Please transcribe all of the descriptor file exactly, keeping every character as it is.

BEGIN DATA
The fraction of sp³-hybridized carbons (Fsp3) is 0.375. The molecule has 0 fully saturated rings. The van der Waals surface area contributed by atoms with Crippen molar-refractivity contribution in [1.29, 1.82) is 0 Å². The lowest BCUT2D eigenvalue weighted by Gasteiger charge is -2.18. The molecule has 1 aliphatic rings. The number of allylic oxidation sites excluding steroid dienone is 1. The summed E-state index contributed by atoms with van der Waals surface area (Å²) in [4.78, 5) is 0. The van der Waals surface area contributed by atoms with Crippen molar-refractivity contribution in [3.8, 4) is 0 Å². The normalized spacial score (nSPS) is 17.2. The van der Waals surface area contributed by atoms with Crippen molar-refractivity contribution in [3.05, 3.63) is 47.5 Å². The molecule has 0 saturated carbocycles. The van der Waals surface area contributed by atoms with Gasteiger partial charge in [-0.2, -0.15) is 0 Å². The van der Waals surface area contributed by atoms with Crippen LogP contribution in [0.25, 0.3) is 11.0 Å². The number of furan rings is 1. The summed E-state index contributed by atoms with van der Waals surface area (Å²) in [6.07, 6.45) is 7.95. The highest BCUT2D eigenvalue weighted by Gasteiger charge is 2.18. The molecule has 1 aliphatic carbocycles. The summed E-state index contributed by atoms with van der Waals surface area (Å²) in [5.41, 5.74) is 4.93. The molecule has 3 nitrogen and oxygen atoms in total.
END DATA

The fraction of sp³-hybridized carbons (Fsp3) is 0.375. The molecule has 0 fully saturated rings. The van der Waals surface area contributed by atoms with Crippen molar-refractivity contribution in [1.29, 1.82) is 0 Å². The lowest BCUT2D eigenvalue weighted by Gasteiger charge is -2.18. The molecule has 1 aliphatic rings. The number of allylic oxidation sites excluding steroid dienone is 1. The summed E-state index contributed by atoms with van der Waals surface area (Å²) in [4.78, 5) is 0. The van der Waals surface area contributed by atoms with Crippen molar-refractivity contribution in [3.8, 4) is 0 Å². The normalized spacial score (nSPS) is 17.2. The van der Waals surface area contributed by atoms with Crippen molar-refractivity contribution in [3.05, 3.63) is 47.5 Å². The molecule has 0 saturated carbocycles. The van der Waals surface area contributed by atoms with Gasteiger partial charge in [-0.2, -0.15) is 0 Å². The van der Waals surface area contributed by atoms with Crippen LogP contribution in [0.25, 0.3) is 11.0 Å². The number of furan rings is 1. The summed E-state index contributed by atoms with van der Waals surface area (Å²) in [6.07, 6.45) is 7.95. The highest BCUT2D eigenvalue weighted by Gasteiger charge is 2.18. The molecule has 1 aliphatic carbocycles. The summed E-state index contributed by atoms with van der Waals surface area (Å²) in [5.41, 5.74) is 4.93. The molecule has 3 nitrogen and oxygen atoms in total.